Chocolate cake and an important message for bariatric surgery patients
The writers of House MD on Fox-TV did a public service last night. Unlike most television shows, House continues to punch through popular stereotypes about fat people and take on obesity sacred cows with that cutting, impudent honesty that only Dr. Gregory House can get away with. Last night’s drama weaved a difficult story line with subplots of humor and sexual tension and even medical ethics. Simultaneously, it brought an important educational message to bariatric surgery patients and medical professionals that no other media has dared to touch.
Like all entertaining television, everything on House moves faster than life and teeters at the brink of reality. But while the diagnostic investigations are sensational, the underlying message last night was genuine.
The segment opens with an exercise coach making a fitness video for fat people. While she leads the class to push themselves, encouraging them to get thin and healthy with exercise, she passes out and careens down a set of bleachers, ending up in the hospital. While her health continues to deteriorate, Dr. House’s diagnostic team can’t figure out what’s wrong with her and finally do an MRI. They are surprised to learn that she had recently had gastric bypass surgery and was keeping it a secret, even from the doctors.
Since she now makes her living selling health and fitness to fat people, it turns out she was terrified of being exposed as a hypocrite and fraud should anyone learn the truth. Even though she knew diet and exercise didn’t work to make fat people thin, if she admitted that, she could lose her business and reputation.
Suddenly, upon discovering her secret, everything changed. Their diagnostic efforts took an entirely new direction and became exceedingly more complicated. Dr. House told them they had to think of her as a naturally fat person because bariatric surgery doesn’t actually cure anything. Bypass surgery may have made her look different, he said, but inside she’s still tons of fun. But all of the stereotypical obesity-related problems like sleep apnea and diabetes were negated, in typical House style.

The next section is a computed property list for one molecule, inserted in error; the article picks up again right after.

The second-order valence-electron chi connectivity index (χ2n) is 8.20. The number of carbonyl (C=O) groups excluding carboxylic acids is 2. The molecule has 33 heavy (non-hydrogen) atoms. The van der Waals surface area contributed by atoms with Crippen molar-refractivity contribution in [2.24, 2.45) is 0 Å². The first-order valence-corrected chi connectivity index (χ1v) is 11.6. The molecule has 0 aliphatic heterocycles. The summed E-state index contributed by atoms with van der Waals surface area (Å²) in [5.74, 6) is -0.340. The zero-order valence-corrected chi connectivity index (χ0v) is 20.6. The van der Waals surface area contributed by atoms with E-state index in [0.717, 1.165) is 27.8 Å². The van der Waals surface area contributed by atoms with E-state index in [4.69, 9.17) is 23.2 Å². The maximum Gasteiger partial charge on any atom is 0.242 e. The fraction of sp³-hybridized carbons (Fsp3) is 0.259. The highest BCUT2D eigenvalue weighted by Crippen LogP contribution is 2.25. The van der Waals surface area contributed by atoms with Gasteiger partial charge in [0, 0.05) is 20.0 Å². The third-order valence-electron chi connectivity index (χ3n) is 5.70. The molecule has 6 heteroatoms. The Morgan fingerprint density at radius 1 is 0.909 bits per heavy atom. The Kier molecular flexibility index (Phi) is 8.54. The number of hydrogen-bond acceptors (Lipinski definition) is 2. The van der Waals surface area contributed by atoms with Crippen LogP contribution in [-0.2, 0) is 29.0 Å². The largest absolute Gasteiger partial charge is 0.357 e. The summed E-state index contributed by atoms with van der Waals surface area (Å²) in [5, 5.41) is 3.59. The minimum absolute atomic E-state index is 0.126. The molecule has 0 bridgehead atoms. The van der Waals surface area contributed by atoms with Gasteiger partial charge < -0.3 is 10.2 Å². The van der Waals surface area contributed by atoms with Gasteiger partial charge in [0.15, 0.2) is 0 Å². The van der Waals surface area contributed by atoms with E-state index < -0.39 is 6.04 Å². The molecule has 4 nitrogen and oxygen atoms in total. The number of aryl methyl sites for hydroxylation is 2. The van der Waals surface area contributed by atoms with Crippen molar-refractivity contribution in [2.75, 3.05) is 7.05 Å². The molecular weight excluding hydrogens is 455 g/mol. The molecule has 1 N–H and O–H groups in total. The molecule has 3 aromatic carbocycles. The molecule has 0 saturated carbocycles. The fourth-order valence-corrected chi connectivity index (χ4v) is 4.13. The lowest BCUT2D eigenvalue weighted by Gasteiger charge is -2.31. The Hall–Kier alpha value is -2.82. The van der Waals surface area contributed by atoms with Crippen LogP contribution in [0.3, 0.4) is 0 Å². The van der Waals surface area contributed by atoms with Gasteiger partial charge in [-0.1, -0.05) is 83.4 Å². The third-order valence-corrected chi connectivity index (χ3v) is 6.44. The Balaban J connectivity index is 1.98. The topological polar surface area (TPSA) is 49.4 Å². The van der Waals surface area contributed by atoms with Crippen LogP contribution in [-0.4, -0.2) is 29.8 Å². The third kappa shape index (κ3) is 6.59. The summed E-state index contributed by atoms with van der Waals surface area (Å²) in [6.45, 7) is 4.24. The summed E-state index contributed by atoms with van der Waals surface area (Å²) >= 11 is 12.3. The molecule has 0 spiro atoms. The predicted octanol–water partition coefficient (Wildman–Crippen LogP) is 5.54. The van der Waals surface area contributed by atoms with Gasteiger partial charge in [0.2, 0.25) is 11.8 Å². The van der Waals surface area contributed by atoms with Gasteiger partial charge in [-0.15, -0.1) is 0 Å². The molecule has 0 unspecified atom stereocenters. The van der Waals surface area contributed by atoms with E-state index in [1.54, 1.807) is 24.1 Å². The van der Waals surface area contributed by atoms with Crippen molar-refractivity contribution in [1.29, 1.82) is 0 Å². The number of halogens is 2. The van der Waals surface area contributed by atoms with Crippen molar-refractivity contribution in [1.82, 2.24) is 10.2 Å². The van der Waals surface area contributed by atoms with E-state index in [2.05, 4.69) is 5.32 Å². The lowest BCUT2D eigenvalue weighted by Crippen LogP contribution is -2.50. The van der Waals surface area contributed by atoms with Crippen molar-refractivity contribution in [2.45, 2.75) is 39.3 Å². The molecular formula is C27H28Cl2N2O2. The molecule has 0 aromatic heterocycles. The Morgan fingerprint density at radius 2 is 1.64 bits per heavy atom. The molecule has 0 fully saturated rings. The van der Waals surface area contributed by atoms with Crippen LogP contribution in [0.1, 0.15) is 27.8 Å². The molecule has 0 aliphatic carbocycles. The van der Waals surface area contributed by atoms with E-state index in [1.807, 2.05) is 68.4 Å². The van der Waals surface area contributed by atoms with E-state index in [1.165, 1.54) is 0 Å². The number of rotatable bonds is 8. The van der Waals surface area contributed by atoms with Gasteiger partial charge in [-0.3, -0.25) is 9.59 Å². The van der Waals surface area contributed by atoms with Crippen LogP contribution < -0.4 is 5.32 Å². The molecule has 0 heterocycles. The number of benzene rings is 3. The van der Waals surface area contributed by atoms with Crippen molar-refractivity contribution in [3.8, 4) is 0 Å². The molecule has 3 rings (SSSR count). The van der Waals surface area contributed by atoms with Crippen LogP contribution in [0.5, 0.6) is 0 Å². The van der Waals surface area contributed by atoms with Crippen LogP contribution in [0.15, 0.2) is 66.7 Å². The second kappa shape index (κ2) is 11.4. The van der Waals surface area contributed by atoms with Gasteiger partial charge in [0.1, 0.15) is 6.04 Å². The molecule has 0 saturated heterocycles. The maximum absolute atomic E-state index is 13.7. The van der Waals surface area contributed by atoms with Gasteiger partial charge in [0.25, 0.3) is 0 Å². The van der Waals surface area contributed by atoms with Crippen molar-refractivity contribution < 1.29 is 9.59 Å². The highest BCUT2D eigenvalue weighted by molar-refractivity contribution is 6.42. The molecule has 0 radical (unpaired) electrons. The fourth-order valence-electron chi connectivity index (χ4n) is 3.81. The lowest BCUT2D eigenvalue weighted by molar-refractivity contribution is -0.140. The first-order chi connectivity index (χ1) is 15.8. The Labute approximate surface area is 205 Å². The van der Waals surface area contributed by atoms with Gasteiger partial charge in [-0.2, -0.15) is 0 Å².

“Let me give you the Cliff Notes version,” he said. “Gastric bypass only changes the skin on the outside, it doesn’t change anything on the inside.” But altering the intestines and causing malabsorption creates a mountain of new problems, and they had to turn their focus on complications from the bariatric surgery. One by one, they investigated tracheal damage from vomiting, nutritional problems from malabsorption, bacterial infections from the blind loops of bowel, multiple sclerosis, brain and neurological damage, myasthenia gravis, Guillain-Barre, biliary tumors, central nervous system lymphoma and other brain tumors, and a few exotic, tongue-in-cheek possibilities thrown in for entertainment.
Throughout it all, as her symptoms escalated from fainting to increasing numbness and muscular weakness and hallucinations, she insisted that bariatric surgery had made her healthier and that she had only had the surgery to be healthy. She said she had tried everything to lose weight — every possible diet, pill, behavioral modification and psychological counseling — and nothing worked. She fervently believed that she was now eating “healthy” and was lots healthier now that she was thin.
The doctors weren’t buying that and pointed out that her restrictive diet was not normal or healthy and she never allowed herself even a splurge. Instead, the healthy lifestyle that she believed she was leading was obsessively focused on weight loss. Dr. House told her she had really only had surgery to look pretty and thin, but she got mad and insisted that she had done it to be healthy. She said losing weight had made her healthy and happy.
Her obsession to exercise and follow her health regimen was so extreme, that during the sleep apnea study, she escaped in the middle of the night after just a few hours sleep and sneaks to the lab. They found her running on the treadmill — on a broken ankle with her leg bleeding. The growing numbness of her extremities had dulled the pain, but just as they were trying unsuccessfully to get her back to her room, she collapsed again.
Finally, one of the doctors coaxed her to the cafeteria and she confessed her favorite treat had always been chocolate cake and it was what she most wanted. A few hours later, Dr. House discovered her exercising and all of her symptoms were gone. The chocolate cake had fixed her!